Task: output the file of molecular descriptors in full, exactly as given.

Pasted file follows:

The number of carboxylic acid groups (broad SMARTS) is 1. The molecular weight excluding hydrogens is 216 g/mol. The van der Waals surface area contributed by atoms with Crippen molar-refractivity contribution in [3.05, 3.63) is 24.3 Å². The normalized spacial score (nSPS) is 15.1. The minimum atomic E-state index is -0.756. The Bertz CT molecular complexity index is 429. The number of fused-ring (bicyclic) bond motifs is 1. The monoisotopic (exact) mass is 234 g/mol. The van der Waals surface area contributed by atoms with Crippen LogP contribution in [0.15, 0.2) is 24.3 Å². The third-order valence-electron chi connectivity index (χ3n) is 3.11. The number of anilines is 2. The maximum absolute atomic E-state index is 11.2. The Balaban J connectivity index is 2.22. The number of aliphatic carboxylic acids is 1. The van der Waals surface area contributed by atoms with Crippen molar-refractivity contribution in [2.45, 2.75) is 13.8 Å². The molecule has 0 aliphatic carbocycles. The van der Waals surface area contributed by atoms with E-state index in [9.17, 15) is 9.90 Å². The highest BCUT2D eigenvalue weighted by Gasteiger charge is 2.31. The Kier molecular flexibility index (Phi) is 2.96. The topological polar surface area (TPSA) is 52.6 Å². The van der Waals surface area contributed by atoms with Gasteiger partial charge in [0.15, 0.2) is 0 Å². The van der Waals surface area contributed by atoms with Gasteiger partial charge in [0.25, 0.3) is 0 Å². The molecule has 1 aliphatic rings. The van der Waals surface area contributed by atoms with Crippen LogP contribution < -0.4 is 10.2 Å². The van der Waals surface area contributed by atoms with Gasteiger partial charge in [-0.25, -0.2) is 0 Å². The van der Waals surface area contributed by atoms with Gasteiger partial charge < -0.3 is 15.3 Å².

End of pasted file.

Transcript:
The number of carboxylic acid groups (broad SMARTS) is 1. The molecular weight excluding hydrogens is 216 g/mol. The van der Waals surface area contributed by atoms with Crippen molar-refractivity contribution in [3.05, 3.63) is 24.3 Å². The normalized spacial score (nSPS) is 15.1. The minimum atomic E-state index is -0.756. The Bertz CT molecular complexity index is 429. The number of fused-ring (bicyclic) bond motifs is 1. The monoisotopic (exact) mass is 234 g/mol. The van der Waals surface area contributed by atoms with Crippen LogP contribution in [0.15, 0.2) is 24.3 Å². The third-order valence-electron chi connectivity index (χ3n) is 3.11. The number of anilines is 2. The maximum absolute atomic E-state index is 11.2. The Balaban J connectivity index is 2.22. The number of aliphatic carboxylic acids is 1. The van der Waals surface area contributed by atoms with Crippen molar-refractivity contribution in [2.45, 2.75) is 13.8 Å². The molecule has 0 aliphatic carbocycles. The van der Waals surface area contributed by atoms with E-state index in [9.17, 15) is 9.90 Å². The highest BCUT2D eigenvalue weighted by Gasteiger charge is 2.31. The Kier molecular flexibility index (Phi) is 2.96. The topological polar surface area (TPSA) is 52.6 Å². The van der Waals surface area contributed by atoms with Gasteiger partial charge in [0.15, 0.2) is 0 Å². The van der Waals surface area contributed by atoms with Gasteiger partial charge in [0.25, 0.3) is 0 Å². The molecule has 1 aliphatic rings. The van der Waals surface area contributed by atoms with Crippen LogP contribution < -0.4 is 10.2 Å². The van der Waals surface area contributed by atoms with Gasteiger partial charge in [-0.25, -0.2) is 0 Å². The van der Waals surface area contributed by atoms with Gasteiger partial charge < -0.3 is 15.3 Å².